(TRENTON) – Legislation Assembly Democrat Craig Coughlin sponsored to encourage start-up manufacturers to invest in redevelopment areas by exempting local contract bidding requirements was recently approved by the Assembly commerce panel.
Coughlin noted in the bill that many communities in the state continue to struggle with deteriorating physical condition, economic stagnation or decline and a lack of proper development. These communities are generally located in the most urbanized parts of the state, which are close to major transportation networks.
The bill (A-4050) would permit local units to award public contracts to start-up manufacturers that make investments in struggling parts of the local unit without public advertising for bids and bidding, which is generally required under current law.
“Municipalities need more options in attracting business investments in such hard-hit areas in order to help turn more communities around through neighborhood revitalization, job creation, and additional tax revenues,” said Coughlin (D-Middlesex). “This is an opportunity for purposeful redevelopment of the state’s most under-developed communities and a critical component in stabilizing the state economy.”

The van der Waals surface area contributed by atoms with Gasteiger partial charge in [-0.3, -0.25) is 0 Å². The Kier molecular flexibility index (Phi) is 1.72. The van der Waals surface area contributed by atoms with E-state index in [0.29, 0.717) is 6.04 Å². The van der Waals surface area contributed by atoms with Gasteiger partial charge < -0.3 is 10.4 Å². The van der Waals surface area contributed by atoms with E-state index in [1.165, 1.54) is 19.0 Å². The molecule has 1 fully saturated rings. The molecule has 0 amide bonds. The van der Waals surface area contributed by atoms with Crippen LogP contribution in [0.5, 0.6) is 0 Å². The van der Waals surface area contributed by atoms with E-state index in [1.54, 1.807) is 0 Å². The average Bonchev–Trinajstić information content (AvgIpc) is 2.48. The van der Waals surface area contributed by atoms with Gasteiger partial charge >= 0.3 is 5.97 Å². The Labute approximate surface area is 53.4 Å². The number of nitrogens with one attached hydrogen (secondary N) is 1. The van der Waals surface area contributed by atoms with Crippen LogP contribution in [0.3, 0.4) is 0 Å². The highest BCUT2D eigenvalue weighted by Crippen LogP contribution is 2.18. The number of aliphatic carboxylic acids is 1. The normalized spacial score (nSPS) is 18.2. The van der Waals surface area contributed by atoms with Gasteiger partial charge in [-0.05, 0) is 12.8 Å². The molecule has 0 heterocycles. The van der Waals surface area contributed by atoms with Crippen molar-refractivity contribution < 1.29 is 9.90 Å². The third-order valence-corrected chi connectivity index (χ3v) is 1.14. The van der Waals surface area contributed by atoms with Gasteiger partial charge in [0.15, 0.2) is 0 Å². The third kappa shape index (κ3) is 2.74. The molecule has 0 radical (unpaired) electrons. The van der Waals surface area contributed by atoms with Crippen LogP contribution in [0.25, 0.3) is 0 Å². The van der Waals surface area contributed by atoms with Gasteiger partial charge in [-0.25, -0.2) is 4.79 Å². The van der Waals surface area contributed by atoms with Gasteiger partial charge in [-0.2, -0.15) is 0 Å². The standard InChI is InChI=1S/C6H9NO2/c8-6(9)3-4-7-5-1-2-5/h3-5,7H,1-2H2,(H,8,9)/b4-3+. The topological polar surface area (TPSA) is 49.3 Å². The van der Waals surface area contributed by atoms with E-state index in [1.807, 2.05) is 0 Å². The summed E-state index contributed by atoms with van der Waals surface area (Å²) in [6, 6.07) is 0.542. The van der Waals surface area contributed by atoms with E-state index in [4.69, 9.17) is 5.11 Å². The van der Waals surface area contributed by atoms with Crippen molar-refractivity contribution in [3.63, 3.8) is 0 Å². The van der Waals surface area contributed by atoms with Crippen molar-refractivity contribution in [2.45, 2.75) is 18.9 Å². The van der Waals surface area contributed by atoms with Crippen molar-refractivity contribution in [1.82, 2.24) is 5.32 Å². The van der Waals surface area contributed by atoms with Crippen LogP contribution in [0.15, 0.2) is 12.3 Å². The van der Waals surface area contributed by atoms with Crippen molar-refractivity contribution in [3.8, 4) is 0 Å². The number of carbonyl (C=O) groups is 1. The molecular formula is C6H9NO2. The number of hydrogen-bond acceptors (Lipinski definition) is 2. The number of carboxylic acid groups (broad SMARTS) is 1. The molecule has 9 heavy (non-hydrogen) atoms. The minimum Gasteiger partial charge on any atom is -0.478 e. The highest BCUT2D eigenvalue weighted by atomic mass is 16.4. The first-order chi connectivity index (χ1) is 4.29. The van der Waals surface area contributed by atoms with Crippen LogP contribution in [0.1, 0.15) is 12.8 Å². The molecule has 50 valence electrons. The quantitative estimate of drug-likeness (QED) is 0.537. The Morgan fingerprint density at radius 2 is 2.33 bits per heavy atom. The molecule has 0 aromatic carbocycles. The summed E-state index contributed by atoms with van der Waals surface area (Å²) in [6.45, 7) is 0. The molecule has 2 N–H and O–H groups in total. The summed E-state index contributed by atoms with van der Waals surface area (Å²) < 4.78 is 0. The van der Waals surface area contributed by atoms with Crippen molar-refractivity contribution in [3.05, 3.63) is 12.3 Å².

The bill’s provisions are limited to new, small manufacturers in order to attract businesses with significant growth potential in a struggling sector of the economy. The bill would also provide environmental benefits through greater transportation efficiencies that would be realized from encouraging manufacturers to move closer to purchasers and major transportation networks.
For a contract to be awarded without public bidding under the bill, (1) a manufacturer would have to be a start-up business; (2) a manufacturer’s offices and facility would have to be located in a know redevelopment area; (3) the facility would have to either newly constructed or substantially refurbished; (4) the manufacturer may not have owned or been a tenant of the manufacturing facility; (5) the manufacture would have to invest at least $1 million in the manufacturing facility; (6) the manufacturer my not have already been awarded 10 year’s worth; and (7) the purchase price would have to be less than 15 percent over the fair market value for equivalent purchases.
“There are plenty of prime, local opportunities for creating new business hubs with start-up companies,” continued Coughlin. “A boost for local economies, generate more jobs and helping businesses sustain communities, this bill is an important step toward a stronger New Jersey economy.”
The Assembly Commerce and Economic Development Committee released the measure on May 7.